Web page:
Monday, February 29, 2016

London, fog, cities, winter's melancholy

I spent some time Sunday flipping through Cyril Connolly's journals, which offered up some nicely Twitter-length stray thoughts:
Idleness only a coarse name for my infinite capacity for living in the present.

Never has there existed so large a mass of floating appreciation willing to be mis-directed as to-day.

Told Noel I exist only to celebrate my sense of guilt.

What kind of cure is writing? Give me the disease any day.

Abroad at least I am interesting to myself, in London I wasn't even that.

To love life is to have the curiosity to search for the occasions when life is lovable—or rather the enterprise to create them. In London they are damn few.
It's those last two that bring me here tonight. Connolly had a grumpily schizophrenic relationship to London. To take but the most extreme example, here is a diary entry from 1928:
One cannot really love London. It is disappointing in every way. A foggy, dead-alive city, like a dying ant-heap.
A mere month later, however, the city's Cupid had struck again:
A wild month, intoxication of London as before.
{For more on this front, you can check out this old post.}

The reference to fog led me to pull down from my shelves a recent book that I'd only flipped through: Christine L. Corton's London Fog: The Biography. Sadly, Connolly doesn't make the index, but Corton does have some interesting observations about how writers of his period saw the fog:
In the Victorian era London fog had been linked to crime, immorality, transgression, and despair, but the association of fog with death in the minds of so many writers in the interwar years is notable.
You can see how both conceptions worked for their eras--the Victorians worried about the upheavals of urbanization and the constantly denied proximity of the desperate poor, while the interwar writers, even those young enough to have escaped service in World War I, were shadowed by its vast losses. One veteran, Corton writes, said that "walking through no-man's land was like walking through a fog." She quotes Henry Green, from Party-Going:
Humming, he likened what he saw to being dead and thought of himself as a ghost driving through streets of the living, this darkness or that veil between him and what he saw a difference between being alive and death.
Even now, however, long after the fog has been conquered (though the air of the Thames Valley remains noticeably lacking in freshness), London in the wrong season--in the drizzly heart of winter--can be a gloomy, dispiriting place. But is the problem peculiar to London, or is it a quality of cities in general, when we approach them at the wrong season of the calendar or the heart? Here's Connolly again, from his journal for 1928:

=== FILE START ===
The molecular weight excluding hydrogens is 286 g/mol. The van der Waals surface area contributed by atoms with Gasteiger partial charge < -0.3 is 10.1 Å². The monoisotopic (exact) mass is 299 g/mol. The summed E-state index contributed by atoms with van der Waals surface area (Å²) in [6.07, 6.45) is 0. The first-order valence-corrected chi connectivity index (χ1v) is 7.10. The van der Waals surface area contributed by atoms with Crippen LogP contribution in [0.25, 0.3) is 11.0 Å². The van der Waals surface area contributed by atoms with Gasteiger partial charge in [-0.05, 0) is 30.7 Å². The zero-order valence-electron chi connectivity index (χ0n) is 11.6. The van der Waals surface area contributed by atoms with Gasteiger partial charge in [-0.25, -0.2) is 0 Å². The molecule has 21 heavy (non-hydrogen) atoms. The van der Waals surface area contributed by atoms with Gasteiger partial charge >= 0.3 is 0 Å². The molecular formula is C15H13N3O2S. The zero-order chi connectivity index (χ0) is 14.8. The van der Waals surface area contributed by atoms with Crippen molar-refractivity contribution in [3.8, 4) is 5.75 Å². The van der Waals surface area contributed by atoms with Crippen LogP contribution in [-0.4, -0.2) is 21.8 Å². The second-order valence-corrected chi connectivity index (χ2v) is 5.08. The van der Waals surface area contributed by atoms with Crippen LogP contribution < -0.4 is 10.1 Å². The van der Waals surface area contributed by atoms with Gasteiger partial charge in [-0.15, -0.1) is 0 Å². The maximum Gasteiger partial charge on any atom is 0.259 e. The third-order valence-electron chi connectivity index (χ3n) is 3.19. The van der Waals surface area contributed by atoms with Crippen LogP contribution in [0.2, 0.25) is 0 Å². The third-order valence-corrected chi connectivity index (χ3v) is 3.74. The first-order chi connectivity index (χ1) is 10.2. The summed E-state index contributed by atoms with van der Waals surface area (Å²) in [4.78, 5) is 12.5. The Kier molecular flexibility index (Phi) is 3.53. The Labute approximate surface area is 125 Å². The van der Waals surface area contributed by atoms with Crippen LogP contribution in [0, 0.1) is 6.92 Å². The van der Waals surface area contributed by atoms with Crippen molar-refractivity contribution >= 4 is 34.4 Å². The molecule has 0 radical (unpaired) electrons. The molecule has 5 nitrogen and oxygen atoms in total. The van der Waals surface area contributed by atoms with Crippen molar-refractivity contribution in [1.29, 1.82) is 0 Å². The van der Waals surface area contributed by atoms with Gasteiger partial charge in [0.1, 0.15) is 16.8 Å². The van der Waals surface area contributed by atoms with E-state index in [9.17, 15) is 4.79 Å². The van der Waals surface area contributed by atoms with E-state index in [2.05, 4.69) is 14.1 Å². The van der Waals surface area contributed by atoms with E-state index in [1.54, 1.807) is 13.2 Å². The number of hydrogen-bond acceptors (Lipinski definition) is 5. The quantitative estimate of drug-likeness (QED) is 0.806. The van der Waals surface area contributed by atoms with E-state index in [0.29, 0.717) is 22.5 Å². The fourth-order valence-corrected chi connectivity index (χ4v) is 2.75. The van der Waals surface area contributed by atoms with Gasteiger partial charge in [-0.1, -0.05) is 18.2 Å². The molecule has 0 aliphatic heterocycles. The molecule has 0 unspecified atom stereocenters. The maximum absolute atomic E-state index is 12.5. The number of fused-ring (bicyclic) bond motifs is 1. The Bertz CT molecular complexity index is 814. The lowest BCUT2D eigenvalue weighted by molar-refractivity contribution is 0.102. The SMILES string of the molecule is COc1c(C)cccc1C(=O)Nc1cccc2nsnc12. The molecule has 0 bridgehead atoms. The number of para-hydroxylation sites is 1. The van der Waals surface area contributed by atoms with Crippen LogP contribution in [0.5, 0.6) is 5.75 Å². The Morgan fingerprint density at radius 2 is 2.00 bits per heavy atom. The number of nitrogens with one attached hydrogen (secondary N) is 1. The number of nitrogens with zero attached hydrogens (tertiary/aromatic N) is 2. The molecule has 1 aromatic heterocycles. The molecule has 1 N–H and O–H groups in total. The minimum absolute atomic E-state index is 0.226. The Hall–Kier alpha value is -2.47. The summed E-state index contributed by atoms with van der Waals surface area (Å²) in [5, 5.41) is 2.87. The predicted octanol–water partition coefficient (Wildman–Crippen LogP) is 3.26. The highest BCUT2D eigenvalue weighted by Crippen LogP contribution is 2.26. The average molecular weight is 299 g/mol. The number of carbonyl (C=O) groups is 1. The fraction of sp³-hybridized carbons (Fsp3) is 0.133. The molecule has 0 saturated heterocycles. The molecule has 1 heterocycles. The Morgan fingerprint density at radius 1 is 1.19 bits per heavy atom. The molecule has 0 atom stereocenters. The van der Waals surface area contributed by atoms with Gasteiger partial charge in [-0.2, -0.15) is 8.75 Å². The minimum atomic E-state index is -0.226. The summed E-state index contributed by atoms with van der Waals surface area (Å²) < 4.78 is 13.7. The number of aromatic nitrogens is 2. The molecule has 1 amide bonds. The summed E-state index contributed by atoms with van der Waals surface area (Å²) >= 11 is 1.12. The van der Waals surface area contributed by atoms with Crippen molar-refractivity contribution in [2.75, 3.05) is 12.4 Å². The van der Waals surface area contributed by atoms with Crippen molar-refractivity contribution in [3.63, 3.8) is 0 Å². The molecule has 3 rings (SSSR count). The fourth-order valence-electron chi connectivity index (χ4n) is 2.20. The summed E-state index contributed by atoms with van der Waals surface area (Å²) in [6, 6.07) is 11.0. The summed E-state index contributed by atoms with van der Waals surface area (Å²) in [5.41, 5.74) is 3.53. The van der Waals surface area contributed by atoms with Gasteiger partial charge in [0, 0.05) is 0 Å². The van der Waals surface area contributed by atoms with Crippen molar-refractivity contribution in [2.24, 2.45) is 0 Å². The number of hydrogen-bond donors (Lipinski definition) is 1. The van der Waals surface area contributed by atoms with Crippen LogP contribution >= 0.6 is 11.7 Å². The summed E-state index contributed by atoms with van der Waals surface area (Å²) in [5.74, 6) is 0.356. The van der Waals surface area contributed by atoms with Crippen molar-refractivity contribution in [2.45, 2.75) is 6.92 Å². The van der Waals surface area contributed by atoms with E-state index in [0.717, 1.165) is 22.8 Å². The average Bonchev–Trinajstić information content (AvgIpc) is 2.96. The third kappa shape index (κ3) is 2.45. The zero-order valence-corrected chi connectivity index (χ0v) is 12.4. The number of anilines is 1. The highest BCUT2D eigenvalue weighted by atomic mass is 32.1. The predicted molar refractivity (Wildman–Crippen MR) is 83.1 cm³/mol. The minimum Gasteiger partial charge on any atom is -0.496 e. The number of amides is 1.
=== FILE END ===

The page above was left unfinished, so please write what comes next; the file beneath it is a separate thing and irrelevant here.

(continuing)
(1) Always to express your depression in appropriate surroundings--e. g. to avoid London whose gloom is squalid, and which, consequently, squalidifies and degrades the form of depression by introducing an element of despair and futility not proper to the natural melancholy of a historic sense linked by self-dramatisation with a love of beauty. In general, if the surroundings are depressing, feel depressed--the chief cure for depression, drink, is unreliable, it removes the symptoms without curing, it staunches a mood rather than heals it, a piece of premature midwifery instead of letting nature take its way--often too, it intensifies the gloom.

(2) The other cure, people, is equally unreliable. People with a greater vitality than one's own will jar, unless they are so well known that one is not ashamed to be dumb among them--or else so exhilarating to one's snobbery that one forgets everything else in the desire to shine (see drunkenness). People especially with sad voices, sex repressions, or little ambition are usually more depressing than soothing to a melancholy man--contrive instead to make surroundings suit your mood, when the melancholy vanishes as gently as a boil under a hot poultice.
Here at the Leap Day whimper-end of winter, what are cities but people and squalor? A month from now, when grass is peeking green and trees are budding, the city--London, Chicago, New York, wherever--will seem a wonderful place, Dr. Johnson's own patented cure for melancholy. But today, even the even-keeled among us could be forgiven for feeling a bit of the undertow Connolly describes so well.

1 comment:

  1. a bit of undertow, yes; maybe even subjected to a sense of drowning, especially in this politically torn world... oh, for for a hint of johnsonian perception!